Immunization highlights: 2011
Global trends in immunization
More children are being reached with immunization
In 2010, about 109 million infants worldwide were vaccinated with three doses of diphtheria-tetanus-pertussis (DTP3) vaccine. These children are protected against a number of infectious diseases that can have serious consequences in terms of illness and disability or can be fatal.
More countries achieve high levels of vaccination coverage
The number of countries reaching 90% or more DTP3 coverage in 2010 was 130, compared with 123 in 2009.
However, the number of countries reaching over 80% DTP3 coverage remained at 157 in 2009 and 2010.
Access to new and underused vaccines is increasing
The number of countries using specific vaccines by the end of 2010 was:
- Human papillomavirus (HPV) vaccines: 27
- Pneumococcal vaccines: 55
- Rotavirus vaccines: 28
- Rubella vaccines: 131
- Yellow fever vaccines: 36 countries and territories (out of the 45 at risk for yellow fever in Africa and the Americas)
Despite these successes, the immunization agenda has not been fulfilled, and unprecedented opportunities and challenges lie ahead.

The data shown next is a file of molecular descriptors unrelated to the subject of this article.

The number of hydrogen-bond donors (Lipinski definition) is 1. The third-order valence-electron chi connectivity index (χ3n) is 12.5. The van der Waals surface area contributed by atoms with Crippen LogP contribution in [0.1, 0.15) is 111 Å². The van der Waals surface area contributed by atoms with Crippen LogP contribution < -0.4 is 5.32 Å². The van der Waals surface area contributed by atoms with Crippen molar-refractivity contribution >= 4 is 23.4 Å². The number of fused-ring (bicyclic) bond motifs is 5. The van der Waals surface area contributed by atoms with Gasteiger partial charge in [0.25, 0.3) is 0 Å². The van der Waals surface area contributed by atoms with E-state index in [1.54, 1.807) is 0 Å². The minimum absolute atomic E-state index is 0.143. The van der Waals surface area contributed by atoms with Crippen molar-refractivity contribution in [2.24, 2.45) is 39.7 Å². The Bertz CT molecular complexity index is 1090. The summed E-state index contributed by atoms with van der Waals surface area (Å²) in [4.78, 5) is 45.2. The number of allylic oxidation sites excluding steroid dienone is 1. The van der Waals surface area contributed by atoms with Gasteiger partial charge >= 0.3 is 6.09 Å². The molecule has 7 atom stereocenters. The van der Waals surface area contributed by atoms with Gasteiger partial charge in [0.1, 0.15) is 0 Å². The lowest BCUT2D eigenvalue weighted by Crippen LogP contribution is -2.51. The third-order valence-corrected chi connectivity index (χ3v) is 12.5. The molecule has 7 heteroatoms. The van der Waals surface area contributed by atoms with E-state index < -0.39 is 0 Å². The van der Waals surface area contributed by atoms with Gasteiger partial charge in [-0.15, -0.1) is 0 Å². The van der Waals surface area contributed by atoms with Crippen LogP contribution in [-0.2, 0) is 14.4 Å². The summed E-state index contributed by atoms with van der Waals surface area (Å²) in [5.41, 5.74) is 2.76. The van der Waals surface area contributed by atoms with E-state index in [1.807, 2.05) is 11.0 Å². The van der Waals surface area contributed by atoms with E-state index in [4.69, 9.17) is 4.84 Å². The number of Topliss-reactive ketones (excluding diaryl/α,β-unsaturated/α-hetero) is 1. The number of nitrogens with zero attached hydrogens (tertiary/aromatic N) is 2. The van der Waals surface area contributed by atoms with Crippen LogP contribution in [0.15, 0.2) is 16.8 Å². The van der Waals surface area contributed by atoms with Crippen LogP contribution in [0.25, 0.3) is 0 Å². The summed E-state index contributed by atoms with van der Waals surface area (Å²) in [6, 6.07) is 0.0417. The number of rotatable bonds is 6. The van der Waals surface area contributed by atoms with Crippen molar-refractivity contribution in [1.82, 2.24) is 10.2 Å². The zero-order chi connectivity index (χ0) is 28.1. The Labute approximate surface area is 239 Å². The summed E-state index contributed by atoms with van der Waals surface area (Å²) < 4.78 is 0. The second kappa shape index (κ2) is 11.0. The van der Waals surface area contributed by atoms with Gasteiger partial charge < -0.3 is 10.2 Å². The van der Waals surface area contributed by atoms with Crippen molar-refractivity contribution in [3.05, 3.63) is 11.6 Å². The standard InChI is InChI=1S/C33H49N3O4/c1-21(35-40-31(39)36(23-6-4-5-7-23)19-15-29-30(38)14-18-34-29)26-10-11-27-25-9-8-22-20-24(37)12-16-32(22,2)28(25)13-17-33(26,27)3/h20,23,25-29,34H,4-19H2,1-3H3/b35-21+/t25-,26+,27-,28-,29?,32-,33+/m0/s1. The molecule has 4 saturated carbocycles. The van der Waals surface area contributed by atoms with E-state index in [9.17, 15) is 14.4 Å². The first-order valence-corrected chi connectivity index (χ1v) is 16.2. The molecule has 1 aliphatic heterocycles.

An estimated 19.3 million infants worldwide are still not being reached by routine immunization services. Nearly seventy percent of these children live in ten countries:
- Democratic Republic of the Congo,
- South Africa and
Priority needs to be given to strengthening routine vaccination globally, especially in the countries that are home to the highest number of unvaccinated children.
Decade of Vaccines
Despite the improvements in the global coverage of routine vaccination during the past decade, there continue to be regional and local disparities in vaccination coverage resulting from:
- limited resources;
- competing health priorities;
- poor management of health systems; and
- inadequate monitoring and supervision.
Recognizing that vaccination is one of the most cost-effective means of preventing disease, the Decade of Vaccines Collaboration, a partnership of international agencies working in immunization was launched. The collaboration is developing a global action plan for vaccination that focuses on increasing vaccine delivery and expanding global access to vaccines, enhancing public and political support for vaccines and vaccination programmes, and promoting vaccine-related research and development.
In addition to ensuring that all children are fully vaccinated, strengthening routine vaccination programmes will also provide the infrastructure and platform to sustain the success of the Global Polio Eradication Initiative and the Measles-Elimination Initiative, to introduce new and underutilized vaccines, and to implement other high priority interventions aimed at improving children’s health. The global action plan will be presented to Member States at the May 2012 World Health Assembly for discussion and endorsement.